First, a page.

SOUTH SHORE — Violence prevention workers and local leaders gathered to celebrate their year of work to reduce gun violence in Chicago and chart a path forward at a South Side celebration this week.
Several hundred Chicagoans with roles in reducing gun violence honored the growing investments in their field and the on-the-ground work of their peers Thursday at the South Shore Cultural Center, 7059 S. South Shore Drive.
City, county and state agencies have boosted their funding for violence prevention programs nearly 20-fold in the past five years, from a combined $7 million in 2017 to $124 million in 2022, organizers said.
Vaughn Bryant, executive director of Metropolitan Peace Initiatives, said the funding boost has helped organizations like his respond to an increased demand for anti-violence services.
The group is preparing to open a home for its Metropolitan Peace Academy at 2100 S. Morgan St. in Pilsen. The program provides violence interrupters, who work to prevent shootings through personal relationships and interactions, with training in self-care, restorative justice and other trauma-informed practices.
“Over the last five years, the investment in community violence intervention has skyrocketed, which means there’s more people doing the work, which means there’s more need for training,” Bryant told Block Club. “Getting a physical location allows us to expand our capacity to serve the people who are doing this work.”
Well-connected and smaller, grassroots violence prevention groups have repeatedly said funding is the key to decreasing violence in Chicago.
The city has a wealth of knowledge and tactics to prevent gun violence, but the people running those programs need more money to be successful, Walter McGee, a Roseland resident and Chicago CRED program participant, said three years ago.
Numerous attendees echoed McGee’s sentiments Thursday. Though momentum around anti-violence work has risen significantly in recent years, even more public investment is necessary, said Kim Smith, program director for the University of Chicago Crime Lab.
“The proposed $5 billion investment the Biden administration was considering making in [community violence initiatives is] so long overdue,” Smith said.
As that federal funding died in the Senate before being cut to about $300 million last year, “policing and the kind of law enforcement response” consistently receives far greater funding than even the initial $5 billion proposal, Smith said.
The federal government alone spent $33.3 billion on police, $16.9 billion on court systems and $7.8 billion on corrections in 2017, according to the most recent Justice Department data. Federal, state and local governments combined to spend $305 billion on the traditional justice system that year.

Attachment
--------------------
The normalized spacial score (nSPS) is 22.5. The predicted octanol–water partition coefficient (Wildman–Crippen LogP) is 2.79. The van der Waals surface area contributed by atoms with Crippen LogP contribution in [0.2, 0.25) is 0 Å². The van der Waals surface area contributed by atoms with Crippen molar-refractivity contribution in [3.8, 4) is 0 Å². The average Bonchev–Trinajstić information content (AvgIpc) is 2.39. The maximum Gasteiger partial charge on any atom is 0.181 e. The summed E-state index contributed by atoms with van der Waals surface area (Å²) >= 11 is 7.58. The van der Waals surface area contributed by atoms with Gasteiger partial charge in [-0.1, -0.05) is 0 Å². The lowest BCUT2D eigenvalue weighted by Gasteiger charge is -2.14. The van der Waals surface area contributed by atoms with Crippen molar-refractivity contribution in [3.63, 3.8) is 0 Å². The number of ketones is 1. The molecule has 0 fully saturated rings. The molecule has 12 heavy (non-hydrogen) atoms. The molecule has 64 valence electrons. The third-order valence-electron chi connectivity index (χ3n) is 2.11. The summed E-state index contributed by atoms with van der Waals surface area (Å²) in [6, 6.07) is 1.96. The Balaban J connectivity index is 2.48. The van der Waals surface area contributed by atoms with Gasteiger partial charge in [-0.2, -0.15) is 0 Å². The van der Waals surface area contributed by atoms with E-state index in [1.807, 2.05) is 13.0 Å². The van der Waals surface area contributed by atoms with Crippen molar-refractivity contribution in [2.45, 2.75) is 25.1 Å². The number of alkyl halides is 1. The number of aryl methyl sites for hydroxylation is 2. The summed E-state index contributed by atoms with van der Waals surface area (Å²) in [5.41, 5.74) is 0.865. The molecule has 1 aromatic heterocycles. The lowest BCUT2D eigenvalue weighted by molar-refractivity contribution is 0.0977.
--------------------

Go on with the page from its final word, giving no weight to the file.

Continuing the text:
Investments in grassroots anti-violence work must be sustained, as the field requires long-term coordination between residents and all levels of government, attendees said.
It’s wrongheaded to think successful violence reduction requires anything less than “a 10-year journey,” said Teny Gross, executive director of the Institute for Nonviolence Chicago.
“It’s not a simple field,” Gross said. “This is complex. I invite any CEO to spend a week with an [executive director] of one of the groups in the city of Chicago. It will be as good as three years at Harvard Business School.”
That complicated nature means some factors can simultaneously be an asset and a challenge, speakers said Thursday.
Chicago’s diversity of racial backgrounds “makes our city beautiful, but it also makes it very difficult when it comes to working with violence,” said Benny Estrada, associate outreach director for New Life Centers. The Little Village-based organization runs five centers in communities with large Latino populations.
Successful prevention requires a shared understanding of the root causes of violence and solidarity in working together, particularly among Black and Latino residents, Estrada said.
Similarly, the field’s reliance on personal connection can lead to meaningful relationships — but it can also put violence prevention workers in the uncomfortable position of working with people with whom they once had bad blood.
Paul Carrillo, vice president of former Arizona Rep. Gabrielle Giffords’ community violence initiative, urged violence interrupters to seek reconciliation as often as they are able to, unless they feel irreparably harmed.
Giffords, who was shot and critically wounded in an attempted assassination and mass shooting in 2011, was scheduled to speak Thursday but faced travel issues and had to cancel, organizers said.
“We’re very prideful of our neighborhoods, the communities we come from, the organizations we represent — which is all valid,” Carrillo said. “Sometimes we have differences of opinion.
“I see brotherhood and sisterhood here, and [I encourage you] to just think about [mending fences with people] who you haven’t really messed with for a few years, for whatever reason,” he said.
Arne Duncan, founder of Chicago CRED and former U.S. Secretary of Education and Chicago Public Schools CEO; public health Commissioner Dr. Allison Arwady; and UChicago Hospital trauma surgeon Dr. Jennifer Cone were among the speakers.
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